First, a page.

I observed the behavior of the women who attended our encounters or who came to the meetings at the universities. I noticed that women's voices were not heard so much during the meetings; women tended to let the men speak. This reflects the reality in other facets of life as well, as usually the only ones at the podium giving speeches are men. We took note of this issue, and in an attempt to give women a chance to make their voices heard, we decided to organize meetings for women only. This does not mean that we are against men. We host these meetings in order to give support and encouragement to those women who believe that women should not be involved in politics, but rather that their proper role in life is to work in the kitchen, to tailor the clothes of the men in the army, and to give birth to boys who grow up to join the army. I disagree. I believe women should take more responsibility in life.
Nine years ago, we started a program with Tel Aviv University. The program is concerned with women's identities from a range of perspectives. As uneducated women are usually marginalized in society, we decided to work with women who had a lot of potential. Our goals were both to help them develop self-confidence and to help them identify the constructive roles that they, as Israeli and Palestinian women, can play in the conflict.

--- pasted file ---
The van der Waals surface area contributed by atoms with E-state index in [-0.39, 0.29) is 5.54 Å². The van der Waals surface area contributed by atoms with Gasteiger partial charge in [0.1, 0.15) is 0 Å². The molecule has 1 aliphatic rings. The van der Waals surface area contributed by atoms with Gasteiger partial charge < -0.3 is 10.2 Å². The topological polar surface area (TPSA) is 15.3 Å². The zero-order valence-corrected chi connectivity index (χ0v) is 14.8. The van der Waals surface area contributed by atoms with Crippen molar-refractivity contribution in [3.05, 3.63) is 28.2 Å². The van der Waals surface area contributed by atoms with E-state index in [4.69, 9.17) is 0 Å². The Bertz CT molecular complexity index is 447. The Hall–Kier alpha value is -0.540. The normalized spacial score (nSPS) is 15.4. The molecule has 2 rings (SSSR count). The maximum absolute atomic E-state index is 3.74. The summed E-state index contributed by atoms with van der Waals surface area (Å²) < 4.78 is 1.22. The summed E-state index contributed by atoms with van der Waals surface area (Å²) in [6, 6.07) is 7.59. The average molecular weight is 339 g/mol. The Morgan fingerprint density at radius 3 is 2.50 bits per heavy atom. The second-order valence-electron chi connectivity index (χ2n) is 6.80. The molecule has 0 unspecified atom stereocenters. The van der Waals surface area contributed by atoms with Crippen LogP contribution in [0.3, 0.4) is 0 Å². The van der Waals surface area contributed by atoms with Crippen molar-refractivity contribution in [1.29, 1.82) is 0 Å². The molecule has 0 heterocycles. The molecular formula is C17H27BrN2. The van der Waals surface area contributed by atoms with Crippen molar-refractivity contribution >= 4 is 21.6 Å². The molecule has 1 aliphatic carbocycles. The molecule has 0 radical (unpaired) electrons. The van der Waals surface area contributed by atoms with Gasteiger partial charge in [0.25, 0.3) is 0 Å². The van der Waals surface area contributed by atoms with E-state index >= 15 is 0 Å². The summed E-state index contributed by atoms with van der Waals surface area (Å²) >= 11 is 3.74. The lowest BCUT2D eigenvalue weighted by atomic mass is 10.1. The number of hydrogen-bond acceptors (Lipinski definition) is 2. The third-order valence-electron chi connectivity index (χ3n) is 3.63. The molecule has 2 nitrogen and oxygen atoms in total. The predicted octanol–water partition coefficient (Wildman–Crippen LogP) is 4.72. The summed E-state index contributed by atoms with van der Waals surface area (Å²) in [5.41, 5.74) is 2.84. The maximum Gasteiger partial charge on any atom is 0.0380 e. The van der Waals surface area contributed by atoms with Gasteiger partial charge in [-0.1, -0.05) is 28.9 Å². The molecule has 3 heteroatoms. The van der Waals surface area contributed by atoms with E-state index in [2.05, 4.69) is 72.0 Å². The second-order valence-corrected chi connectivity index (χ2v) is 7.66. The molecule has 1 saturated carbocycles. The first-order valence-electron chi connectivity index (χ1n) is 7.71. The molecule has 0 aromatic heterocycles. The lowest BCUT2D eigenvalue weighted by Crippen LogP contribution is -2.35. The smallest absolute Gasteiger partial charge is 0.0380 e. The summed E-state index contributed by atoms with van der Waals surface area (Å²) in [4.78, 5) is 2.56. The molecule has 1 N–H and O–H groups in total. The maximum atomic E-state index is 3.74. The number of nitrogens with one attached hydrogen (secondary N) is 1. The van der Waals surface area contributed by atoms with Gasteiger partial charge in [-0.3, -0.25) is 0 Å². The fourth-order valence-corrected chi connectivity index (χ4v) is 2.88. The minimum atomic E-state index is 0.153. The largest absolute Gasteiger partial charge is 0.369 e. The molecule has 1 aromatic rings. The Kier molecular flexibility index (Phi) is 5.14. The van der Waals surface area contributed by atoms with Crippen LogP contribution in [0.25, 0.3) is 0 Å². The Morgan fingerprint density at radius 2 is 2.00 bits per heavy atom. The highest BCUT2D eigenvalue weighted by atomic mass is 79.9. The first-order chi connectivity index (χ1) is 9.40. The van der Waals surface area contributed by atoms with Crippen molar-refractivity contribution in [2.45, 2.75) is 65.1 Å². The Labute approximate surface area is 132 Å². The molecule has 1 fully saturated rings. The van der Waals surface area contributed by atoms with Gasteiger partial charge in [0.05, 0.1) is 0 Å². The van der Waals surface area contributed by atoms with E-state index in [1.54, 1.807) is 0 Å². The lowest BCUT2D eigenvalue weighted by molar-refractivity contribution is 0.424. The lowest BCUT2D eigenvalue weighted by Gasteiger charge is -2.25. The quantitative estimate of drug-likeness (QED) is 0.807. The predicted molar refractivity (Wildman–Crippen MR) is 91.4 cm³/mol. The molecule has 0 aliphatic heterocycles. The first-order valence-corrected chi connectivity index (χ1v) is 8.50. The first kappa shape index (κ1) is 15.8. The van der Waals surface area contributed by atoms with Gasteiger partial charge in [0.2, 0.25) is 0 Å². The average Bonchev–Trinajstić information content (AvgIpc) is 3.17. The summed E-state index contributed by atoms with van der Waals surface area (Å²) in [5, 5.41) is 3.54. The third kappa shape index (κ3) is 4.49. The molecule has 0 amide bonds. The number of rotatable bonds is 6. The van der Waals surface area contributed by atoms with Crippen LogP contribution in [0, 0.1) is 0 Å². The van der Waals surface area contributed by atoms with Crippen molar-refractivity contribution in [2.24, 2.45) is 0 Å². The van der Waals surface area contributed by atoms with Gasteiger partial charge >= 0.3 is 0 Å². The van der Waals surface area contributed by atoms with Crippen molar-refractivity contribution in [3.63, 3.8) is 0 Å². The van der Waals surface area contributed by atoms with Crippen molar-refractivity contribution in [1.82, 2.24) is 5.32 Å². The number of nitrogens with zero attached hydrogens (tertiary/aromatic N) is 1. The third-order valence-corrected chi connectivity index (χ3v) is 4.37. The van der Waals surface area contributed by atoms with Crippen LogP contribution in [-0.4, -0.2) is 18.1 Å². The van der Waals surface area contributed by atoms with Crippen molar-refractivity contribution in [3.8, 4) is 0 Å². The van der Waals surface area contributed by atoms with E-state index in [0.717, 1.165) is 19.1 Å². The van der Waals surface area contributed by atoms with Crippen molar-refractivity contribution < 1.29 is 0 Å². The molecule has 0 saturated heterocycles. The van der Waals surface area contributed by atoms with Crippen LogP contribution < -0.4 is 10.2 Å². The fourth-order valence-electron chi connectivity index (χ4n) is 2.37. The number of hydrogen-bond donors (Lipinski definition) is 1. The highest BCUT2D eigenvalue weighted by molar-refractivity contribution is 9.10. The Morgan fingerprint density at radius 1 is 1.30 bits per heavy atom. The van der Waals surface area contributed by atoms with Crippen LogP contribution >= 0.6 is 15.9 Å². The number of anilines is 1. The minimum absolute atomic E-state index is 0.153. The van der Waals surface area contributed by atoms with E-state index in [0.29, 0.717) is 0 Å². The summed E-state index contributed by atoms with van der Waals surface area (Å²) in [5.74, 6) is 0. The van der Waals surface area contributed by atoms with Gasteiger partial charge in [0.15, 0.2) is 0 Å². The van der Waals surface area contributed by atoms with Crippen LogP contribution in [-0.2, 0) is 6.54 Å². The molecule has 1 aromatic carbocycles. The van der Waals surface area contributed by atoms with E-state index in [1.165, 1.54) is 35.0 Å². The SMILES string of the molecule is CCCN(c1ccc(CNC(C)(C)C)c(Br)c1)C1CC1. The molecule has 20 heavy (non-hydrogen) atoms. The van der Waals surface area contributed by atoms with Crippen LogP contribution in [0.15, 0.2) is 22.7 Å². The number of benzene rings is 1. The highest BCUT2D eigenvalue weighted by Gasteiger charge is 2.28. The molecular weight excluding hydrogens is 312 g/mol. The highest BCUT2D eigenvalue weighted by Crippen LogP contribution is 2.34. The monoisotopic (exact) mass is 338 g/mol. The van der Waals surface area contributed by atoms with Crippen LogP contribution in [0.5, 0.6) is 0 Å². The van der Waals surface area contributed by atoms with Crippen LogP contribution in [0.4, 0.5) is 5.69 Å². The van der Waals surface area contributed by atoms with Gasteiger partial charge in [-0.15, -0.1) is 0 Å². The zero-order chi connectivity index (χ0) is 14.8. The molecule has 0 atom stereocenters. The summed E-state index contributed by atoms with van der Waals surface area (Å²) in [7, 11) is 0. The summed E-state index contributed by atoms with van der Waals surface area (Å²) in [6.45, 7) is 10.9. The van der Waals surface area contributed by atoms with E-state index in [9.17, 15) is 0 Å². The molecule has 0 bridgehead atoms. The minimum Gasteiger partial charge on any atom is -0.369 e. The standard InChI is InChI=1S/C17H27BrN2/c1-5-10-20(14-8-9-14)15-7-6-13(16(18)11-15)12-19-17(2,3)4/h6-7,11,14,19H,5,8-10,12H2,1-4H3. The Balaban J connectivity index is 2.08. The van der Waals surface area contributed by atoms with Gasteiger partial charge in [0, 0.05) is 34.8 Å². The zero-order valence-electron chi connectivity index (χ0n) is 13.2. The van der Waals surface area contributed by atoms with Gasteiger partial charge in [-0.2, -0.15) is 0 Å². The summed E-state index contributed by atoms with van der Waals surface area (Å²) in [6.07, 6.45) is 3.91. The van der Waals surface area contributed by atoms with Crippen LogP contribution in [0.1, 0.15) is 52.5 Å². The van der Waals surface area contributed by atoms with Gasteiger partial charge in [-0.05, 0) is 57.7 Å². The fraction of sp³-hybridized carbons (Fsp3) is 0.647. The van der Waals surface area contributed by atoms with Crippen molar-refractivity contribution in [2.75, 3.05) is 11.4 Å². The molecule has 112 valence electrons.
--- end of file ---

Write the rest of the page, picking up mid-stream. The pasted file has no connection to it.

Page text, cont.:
Boosting women's confidence allows them to start thinking about finding an effective role for themselves in politics and about contributing to the shaping of their own ethnic identity. For example, gaining confidence allows them to think about refusing to send their children to the army. These are issues that women must examine in order to decide for themselves what role they play in the conflict and what roles they want to play.
Our work has brought us to a number of conclusions. For example, we have done some research interviewing Israeli and Palestinian women inside Israel. You know all of the fantasies about solidarity among women in the face of their shared oppression at the hands of men and the structures of society? We wanted to investigate this fantasy and examine its grounding in reality. We found that Palestinian women for the most part, do not feel a sense of sisterhood with Jewish women. In some of the interviews I conducted, when we talked about women’s issues, Palestinian women would say that they felt unity with Jewish women. When we started to talk about nationalist issues, however, it was a different story. From the perspective of the Palestinian woman, that other woman takes on the role of a man. That is, when a woman faces a conflict as massive as this one, her concerns go beyond feminist issues, alone. This is my own experience, as well. When I lived in Eilaboun, for instance, I was deeply involved in women’s issues. As soon as I arrived here, however, I became more concerned with ethno-national identity. I’ve become so involved in preserving my identity in the face of the Israelis that I have almost forgotten about feminism. This leads us to question where, under these circumstances, feminism is to be found.